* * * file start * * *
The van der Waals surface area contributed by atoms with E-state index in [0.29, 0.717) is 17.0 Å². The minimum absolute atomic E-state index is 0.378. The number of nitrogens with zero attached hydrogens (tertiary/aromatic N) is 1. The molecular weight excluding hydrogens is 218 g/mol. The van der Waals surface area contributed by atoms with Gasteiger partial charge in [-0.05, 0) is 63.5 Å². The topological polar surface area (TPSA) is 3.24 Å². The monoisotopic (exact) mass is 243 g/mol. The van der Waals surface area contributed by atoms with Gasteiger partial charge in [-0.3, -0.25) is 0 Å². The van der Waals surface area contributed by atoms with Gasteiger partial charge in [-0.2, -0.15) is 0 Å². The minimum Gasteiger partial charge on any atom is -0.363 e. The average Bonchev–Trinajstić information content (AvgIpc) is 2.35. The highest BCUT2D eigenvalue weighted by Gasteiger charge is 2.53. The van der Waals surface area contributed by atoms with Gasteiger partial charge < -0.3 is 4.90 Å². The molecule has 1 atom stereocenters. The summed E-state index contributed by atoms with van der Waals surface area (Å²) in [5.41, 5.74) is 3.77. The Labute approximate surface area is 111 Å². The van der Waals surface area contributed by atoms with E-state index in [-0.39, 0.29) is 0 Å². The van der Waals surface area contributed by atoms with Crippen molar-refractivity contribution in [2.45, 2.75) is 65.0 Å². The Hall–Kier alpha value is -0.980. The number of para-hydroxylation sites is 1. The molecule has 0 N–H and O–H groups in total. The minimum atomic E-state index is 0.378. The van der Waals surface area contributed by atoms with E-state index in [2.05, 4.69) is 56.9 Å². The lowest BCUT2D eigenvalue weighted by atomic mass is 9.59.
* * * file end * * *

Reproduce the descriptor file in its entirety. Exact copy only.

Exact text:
The van der Waals surface area contributed by atoms with E-state index in [0.29, 0.717) is 17.0 Å². The minimum absolute atomic E-state index is 0.378. The number of nitrogens with zero attached hydrogens (tertiary/aromatic N) is 1. The molecular weight excluding hydrogens is 218 g/mol. The van der Waals surface area contributed by atoms with Gasteiger partial charge in [-0.05, 0) is 63.5 Å². The topological polar surface area (TPSA) is 3.24 Å². The monoisotopic (exact) mass is 243 g/mol. The van der Waals surface area contributed by atoms with Gasteiger partial charge in [-0.3, -0.25) is 0 Å². The van der Waals surface area contributed by atoms with Gasteiger partial charge in [-0.2, -0.15) is 0 Å². The minimum Gasteiger partial charge on any atom is -0.363 e. The average Bonchev–Trinajstić information content (AvgIpc) is 2.35. The highest BCUT2D eigenvalue weighted by Gasteiger charge is 2.53. The van der Waals surface area contributed by atoms with Gasteiger partial charge < -0.3 is 4.90 Å². The molecule has 1 atom stereocenters. The summed E-state index contributed by atoms with van der Waals surface area (Å²) in [5.41, 5.74) is 3.77. The Labute approximate surface area is 111 Å². The van der Waals surface area contributed by atoms with E-state index in [-0.39, 0.29) is 0 Å². The van der Waals surface area contributed by atoms with Crippen molar-refractivity contribution in [2.45, 2.75) is 65.0 Å². The Hall–Kier alpha value is -0.980. The number of para-hydroxylation sites is 1. The molecule has 0 N–H and O–H groups in total. The minimum atomic E-state index is 0.378. The van der Waals surface area contributed by atoms with E-state index in [2.05, 4.69) is 56.9 Å². The lowest BCUT2D eigenvalue weighted by atomic mass is 9.59.